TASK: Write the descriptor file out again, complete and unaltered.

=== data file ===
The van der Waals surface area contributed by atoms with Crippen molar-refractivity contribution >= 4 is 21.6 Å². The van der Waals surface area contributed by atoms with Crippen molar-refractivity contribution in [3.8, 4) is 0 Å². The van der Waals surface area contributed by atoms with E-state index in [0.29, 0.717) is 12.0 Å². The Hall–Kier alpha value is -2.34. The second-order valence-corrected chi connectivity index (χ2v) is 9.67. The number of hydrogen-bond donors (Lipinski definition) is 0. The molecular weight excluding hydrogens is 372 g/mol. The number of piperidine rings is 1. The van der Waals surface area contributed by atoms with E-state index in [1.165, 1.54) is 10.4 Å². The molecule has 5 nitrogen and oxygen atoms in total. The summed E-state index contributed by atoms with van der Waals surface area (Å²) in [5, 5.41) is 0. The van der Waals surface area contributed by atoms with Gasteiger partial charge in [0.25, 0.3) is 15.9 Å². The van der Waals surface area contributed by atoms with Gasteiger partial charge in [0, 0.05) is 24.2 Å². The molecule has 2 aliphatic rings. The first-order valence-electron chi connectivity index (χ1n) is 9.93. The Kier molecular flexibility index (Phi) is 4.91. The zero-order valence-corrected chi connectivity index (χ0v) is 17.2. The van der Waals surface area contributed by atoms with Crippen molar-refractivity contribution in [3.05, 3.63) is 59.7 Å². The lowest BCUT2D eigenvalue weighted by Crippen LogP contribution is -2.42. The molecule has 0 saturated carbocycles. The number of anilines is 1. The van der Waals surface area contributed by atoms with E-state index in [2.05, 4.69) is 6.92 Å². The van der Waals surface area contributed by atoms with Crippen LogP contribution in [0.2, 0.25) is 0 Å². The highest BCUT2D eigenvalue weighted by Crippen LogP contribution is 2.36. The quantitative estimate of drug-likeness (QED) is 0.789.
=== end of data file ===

The van der Waals surface area contributed by atoms with Crippen molar-refractivity contribution >= 4 is 21.6 Å². The van der Waals surface area contributed by atoms with Crippen molar-refractivity contribution in [3.8, 4) is 0 Å². The van der Waals surface area contributed by atoms with E-state index in [0.29, 0.717) is 12.0 Å². The Hall–Kier alpha value is -2.34. The second-order valence-corrected chi connectivity index (χ2v) is 9.67. The number of hydrogen-bond donors (Lipinski definition) is 0. The molecular weight excluding hydrogens is 372 g/mol. The number of piperidine rings is 1. The van der Waals surface area contributed by atoms with E-state index in [1.165, 1.54) is 10.4 Å². The molecule has 5 nitrogen and oxygen atoms in total. The summed E-state index contributed by atoms with van der Waals surface area (Å²) in [5, 5.41) is 0. The van der Waals surface area contributed by atoms with Gasteiger partial charge in [0.25, 0.3) is 15.9 Å². The van der Waals surface area contributed by atoms with Gasteiger partial charge in [0, 0.05) is 24.2 Å². The molecule has 2 aliphatic rings. The first-order valence-electron chi connectivity index (χ1n) is 9.93. The Kier molecular flexibility index (Phi) is 4.91. The zero-order valence-corrected chi connectivity index (χ0v) is 17.2. The van der Waals surface area contributed by atoms with Crippen molar-refractivity contribution in [3.05, 3.63) is 59.7 Å². The lowest BCUT2D eigenvalue weighted by Crippen LogP contribution is -2.42. The molecule has 0 saturated carbocycles. The number of anilines is 1. The van der Waals surface area contributed by atoms with E-state index in [2.05, 4.69) is 6.92 Å². The van der Waals surface area contributed by atoms with Crippen LogP contribution in [0.2, 0.25) is 0 Å². The highest BCUT2D eigenvalue weighted by Crippen LogP contribution is 2.36. The quantitative estimate of drug-likeness (QED) is 0.789.